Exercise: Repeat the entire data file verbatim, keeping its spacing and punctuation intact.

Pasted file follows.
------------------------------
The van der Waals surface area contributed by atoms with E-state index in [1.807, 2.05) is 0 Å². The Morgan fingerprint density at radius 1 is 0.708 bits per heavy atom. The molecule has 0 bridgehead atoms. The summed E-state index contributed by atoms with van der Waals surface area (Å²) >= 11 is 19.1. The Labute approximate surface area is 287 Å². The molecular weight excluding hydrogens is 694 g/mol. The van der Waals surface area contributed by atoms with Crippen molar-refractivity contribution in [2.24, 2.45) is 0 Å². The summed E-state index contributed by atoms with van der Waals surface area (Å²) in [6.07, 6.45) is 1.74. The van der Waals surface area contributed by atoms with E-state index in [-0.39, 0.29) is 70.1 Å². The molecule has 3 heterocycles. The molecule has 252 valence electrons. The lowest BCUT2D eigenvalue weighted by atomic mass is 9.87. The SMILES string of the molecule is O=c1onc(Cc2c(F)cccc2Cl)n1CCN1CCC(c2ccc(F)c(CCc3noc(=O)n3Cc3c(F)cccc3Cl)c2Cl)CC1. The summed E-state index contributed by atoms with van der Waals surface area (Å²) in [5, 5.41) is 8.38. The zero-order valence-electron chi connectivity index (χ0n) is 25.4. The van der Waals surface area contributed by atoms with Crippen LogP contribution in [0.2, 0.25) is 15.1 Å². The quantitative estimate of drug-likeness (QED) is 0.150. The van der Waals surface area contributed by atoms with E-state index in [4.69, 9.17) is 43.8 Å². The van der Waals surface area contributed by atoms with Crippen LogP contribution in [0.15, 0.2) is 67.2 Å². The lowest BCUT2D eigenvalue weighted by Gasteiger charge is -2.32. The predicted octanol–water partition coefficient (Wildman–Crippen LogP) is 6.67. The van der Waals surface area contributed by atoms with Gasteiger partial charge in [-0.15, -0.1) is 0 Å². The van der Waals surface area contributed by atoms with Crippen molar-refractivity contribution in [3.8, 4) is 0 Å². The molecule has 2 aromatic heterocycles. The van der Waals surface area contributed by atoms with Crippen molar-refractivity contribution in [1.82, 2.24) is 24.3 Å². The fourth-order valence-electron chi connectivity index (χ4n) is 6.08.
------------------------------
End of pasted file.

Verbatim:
The van der Waals surface area contributed by atoms with E-state index in [1.807, 2.05) is 0 Å². The Morgan fingerprint density at radius 1 is 0.708 bits per heavy atom. The molecule has 0 bridgehead atoms. The summed E-state index contributed by atoms with van der Waals surface area (Å²) >= 11 is 19.1. The Labute approximate surface area is 287 Å². The molecular weight excluding hydrogens is 694 g/mol. The van der Waals surface area contributed by atoms with Crippen molar-refractivity contribution in [2.24, 2.45) is 0 Å². The summed E-state index contributed by atoms with van der Waals surface area (Å²) in [6.07, 6.45) is 1.74. The van der Waals surface area contributed by atoms with E-state index in [-0.39, 0.29) is 70.1 Å². The molecule has 3 heterocycles. The molecule has 252 valence electrons. The lowest BCUT2D eigenvalue weighted by atomic mass is 9.87. The SMILES string of the molecule is O=c1onc(Cc2c(F)cccc2Cl)n1CCN1CCC(c2ccc(F)c(CCc3noc(=O)n3Cc3c(F)cccc3Cl)c2Cl)CC1. The summed E-state index contributed by atoms with van der Waals surface area (Å²) in [5, 5.41) is 8.38. The zero-order valence-electron chi connectivity index (χ0n) is 25.4. The van der Waals surface area contributed by atoms with Crippen LogP contribution in [0.2, 0.25) is 15.1 Å². The quantitative estimate of drug-likeness (QED) is 0.150. The van der Waals surface area contributed by atoms with E-state index in [4.69, 9.17) is 43.8 Å². The van der Waals surface area contributed by atoms with Crippen LogP contribution in [0.15, 0.2) is 67.2 Å². The lowest BCUT2D eigenvalue weighted by Gasteiger charge is -2.32. The predicted octanol–water partition coefficient (Wildman–Crippen LogP) is 6.67. The van der Waals surface area contributed by atoms with Gasteiger partial charge in [-0.15, -0.1) is 0 Å². The van der Waals surface area contributed by atoms with Crippen molar-refractivity contribution in [3.8, 4) is 0 Å². The molecule has 2 aromatic heterocycles. The van der Waals surface area contributed by atoms with Crippen molar-refractivity contribution in [1.82, 2.24) is 24.3 Å². The fourth-order valence-electron chi connectivity index (χ4n) is 6.08.